• $\begingroup$ @Toby: One reference for this notion is Takesaki's Theory of Operator Algebras I, Definition III.1.14, Theorem III.1.17, and Theorem III.1.18. $\endgroup$ Oct 8, 2011 at 12:43

1 Answer 1


A pair $(\mathcal{A}, \mu)$ of a $\sigma$-complete boolean algebra $\mathcal{A}$ and a functional $\mu : \mathcal{A} \to [0, \infty]$ is called a measure algebra if $\mu$ is strictly positive and countably additive on disjoint sequences. A measure algebra is semifinite if whenever $\mu(a) = \infty$ there exists a $b < a$ such that $0 < \mu(b) < \infty$. A measure algebra is localizable if it is complete and semifinite.

A measure algebra can be constructed from a measure space by taking the boolean algebra of equivalence classes of measurable sets modulo the null sets. In the reverse direction, by the Loomis-Sikorski Theorem, every $\sigma$-complete boolean algebra is isomorphic to the quotient of the $\sigma$-algebra $\{ A \bigtriangleup B : A \text{ clopen }, B \text{ meager } \}$ by the $\sigma$-ideal of meager sets. An ordinary measure can be defined on the quotient in the natural way, and the concrete measure algebra of the resulting measure space is isomorphic to the original measure algebra.

The preceding construction can also be used to show that the localizable measure algebras are precisely the Boolean algebras of projections of commutative von Neumann algebras. Note the similarities between the definitions of a localizable measure algebra and a normal semifinite weight on a von Neumann algebra.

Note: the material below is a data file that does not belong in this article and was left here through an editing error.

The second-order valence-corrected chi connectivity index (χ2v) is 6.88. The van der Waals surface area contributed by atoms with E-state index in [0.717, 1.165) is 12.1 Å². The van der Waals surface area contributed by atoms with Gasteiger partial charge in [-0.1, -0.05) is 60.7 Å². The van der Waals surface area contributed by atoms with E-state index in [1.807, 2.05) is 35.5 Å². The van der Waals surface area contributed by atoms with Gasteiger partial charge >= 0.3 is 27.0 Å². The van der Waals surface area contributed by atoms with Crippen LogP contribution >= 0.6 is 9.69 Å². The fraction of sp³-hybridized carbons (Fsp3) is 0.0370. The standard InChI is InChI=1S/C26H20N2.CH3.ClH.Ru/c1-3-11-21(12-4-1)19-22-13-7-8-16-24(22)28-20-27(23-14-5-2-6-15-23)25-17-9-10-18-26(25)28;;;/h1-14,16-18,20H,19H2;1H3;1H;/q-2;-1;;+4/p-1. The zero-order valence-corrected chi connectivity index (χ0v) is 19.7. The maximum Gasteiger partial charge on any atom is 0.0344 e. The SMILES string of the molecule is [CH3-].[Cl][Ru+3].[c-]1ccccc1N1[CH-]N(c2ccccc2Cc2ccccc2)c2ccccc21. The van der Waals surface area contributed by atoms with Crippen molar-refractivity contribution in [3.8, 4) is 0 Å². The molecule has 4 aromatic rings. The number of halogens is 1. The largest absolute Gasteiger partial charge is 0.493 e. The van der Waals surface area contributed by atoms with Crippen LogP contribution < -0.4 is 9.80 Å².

Due to the semifiniteness of the measure, the problem of characterizing the Boolean algebras that are measure algebras can be reduced to the case of finite measure. Call a $\sigma$-complete boolean algebra $\mathcal{A}$ finitely measurable when there exists a functional $\mu : \mathcal{A} \to [0, \infty)$ making it a measure algebra. Then a complete boolean algebra $\mathcal{A}$ has a functional $\mu : \mathcal{A} \to [0, \infty]$ making it a localizable measure algebra precisely when the set $\{ a \in \mathcal{A} : \mathcal{A}_a \text{ is finitely measurable } \}$ is order-dense in $\mathcal{A}$, where $\mathcal{A}_a$ is the principal ideal generated by $a$.

Unfortunately, even in the finite measure case there is no great solution to this problem. There’s a characterization by Kelley that reduces it to the existence of a strictly positive finitely additive measure and a combinatorial condition (what he calls weakly countably distributive). He also characterizes the existence of a finitely additive measure in terms of intersection/covering numbers. Gaifman wrote a survey paper on this problem, and Jech proved a game-theoretic characterization.

A good reference for most of the facts mentioned about measure algebras is volume 3 of Fremlin’s tome Measure Theory, particularly chapters 32 and 39.

  • $\begingroup$ I'm familiar with Fremlin's book. He doesn't seem to mention Jech's paper, though. Jech mentions other results apart from the game-theoretic Theorem 4.6. In §1 he states five equivalent characterizations of measure algebras that seem to use only order-theoretic notions, which would seemingly fit my request for topological characterizations. I'm also curious to which extent these descriptions can be used to develop measure theory. $\endgroup$ Oct 4, 2016 at 18:20
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    $\begingroup$ Fremlin also wrote a review about this problem recently (possibly even after this answer was written), with comprehensive references. (Don’t mind that the linked page says it’s a reprint of something else, the review is a comment after the reprinted paper.) $\endgroup$ Nov 9, 2018 at 22:52